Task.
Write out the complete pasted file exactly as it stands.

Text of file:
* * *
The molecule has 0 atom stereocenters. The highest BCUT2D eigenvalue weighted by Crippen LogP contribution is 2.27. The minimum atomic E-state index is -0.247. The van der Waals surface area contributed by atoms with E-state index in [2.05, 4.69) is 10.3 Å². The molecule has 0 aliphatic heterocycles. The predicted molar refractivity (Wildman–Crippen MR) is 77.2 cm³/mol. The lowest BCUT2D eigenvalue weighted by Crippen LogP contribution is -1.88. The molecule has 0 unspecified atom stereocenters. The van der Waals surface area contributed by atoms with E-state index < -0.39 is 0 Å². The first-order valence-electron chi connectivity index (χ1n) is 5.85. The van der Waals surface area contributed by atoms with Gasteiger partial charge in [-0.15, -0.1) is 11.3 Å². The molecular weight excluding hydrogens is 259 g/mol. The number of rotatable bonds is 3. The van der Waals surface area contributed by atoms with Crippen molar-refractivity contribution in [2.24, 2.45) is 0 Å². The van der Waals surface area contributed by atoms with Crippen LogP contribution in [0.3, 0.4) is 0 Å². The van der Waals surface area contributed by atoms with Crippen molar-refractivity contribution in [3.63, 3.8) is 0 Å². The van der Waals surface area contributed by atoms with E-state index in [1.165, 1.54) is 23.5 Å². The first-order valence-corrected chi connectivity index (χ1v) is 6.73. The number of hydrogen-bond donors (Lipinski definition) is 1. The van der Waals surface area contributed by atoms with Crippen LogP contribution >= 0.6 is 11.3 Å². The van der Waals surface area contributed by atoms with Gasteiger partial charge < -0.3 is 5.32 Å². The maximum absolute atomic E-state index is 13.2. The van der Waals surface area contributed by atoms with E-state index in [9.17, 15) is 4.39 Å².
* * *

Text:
The molecule has 0 atom stereocenters. The highest BCUT2D eigenvalue weighted by Crippen LogP contribution is 2.27. The minimum atomic E-state index is -0.247. The van der Waals surface area contributed by atoms with E-state index in [2.05, 4.69) is 10.3 Å². The molecule has 0 aliphatic heterocycles. The predicted molar refractivity (Wildman–Crippen MR) is 77.2 cm³/mol. The lowest BCUT2D eigenvalue weighted by Crippen LogP contribution is -1.88. The molecule has 0 unspecified atom stereocenters. The van der Waals surface area contributed by atoms with E-state index < -0.39 is 0 Å². The first-order valence-electron chi connectivity index (χ1n) is 5.85. The van der Waals surface area contributed by atoms with Gasteiger partial charge in [-0.15, -0.1) is 11.3 Å². The molecular weight excluding hydrogens is 259 g/mol. The number of rotatable bonds is 3. The van der Waals surface area contributed by atoms with Crippen molar-refractivity contribution in [2.24, 2.45) is 0 Å². The van der Waals surface area contributed by atoms with Crippen LogP contribution in [0.3, 0.4) is 0 Å². The van der Waals surface area contributed by atoms with Crippen molar-refractivity contribution in [3.63, 3.8) is 0 Å². The van der Waals surface area contributed by atoms with E-state index in [1.165, 1.54) is 23.5 Å². The first-order valence-corrected chi connectivity index (χ1v) is 6.73. The number of hydrogen-bond donors (Lipinski definition) is 1. The van der Waals surface area contributed by atoms with Crippen LogP contribution >= 0.6 is 11.3 Å². The van der Waals surface area contributed by atoms with Gasteiger partial charge < -0.3 is 5.32 Å². The maximum absolute atomic E-state index is 13.2. The van der Waals surface area contributed by atoms with E-state index in [9.17, 15) is 4.39 Å².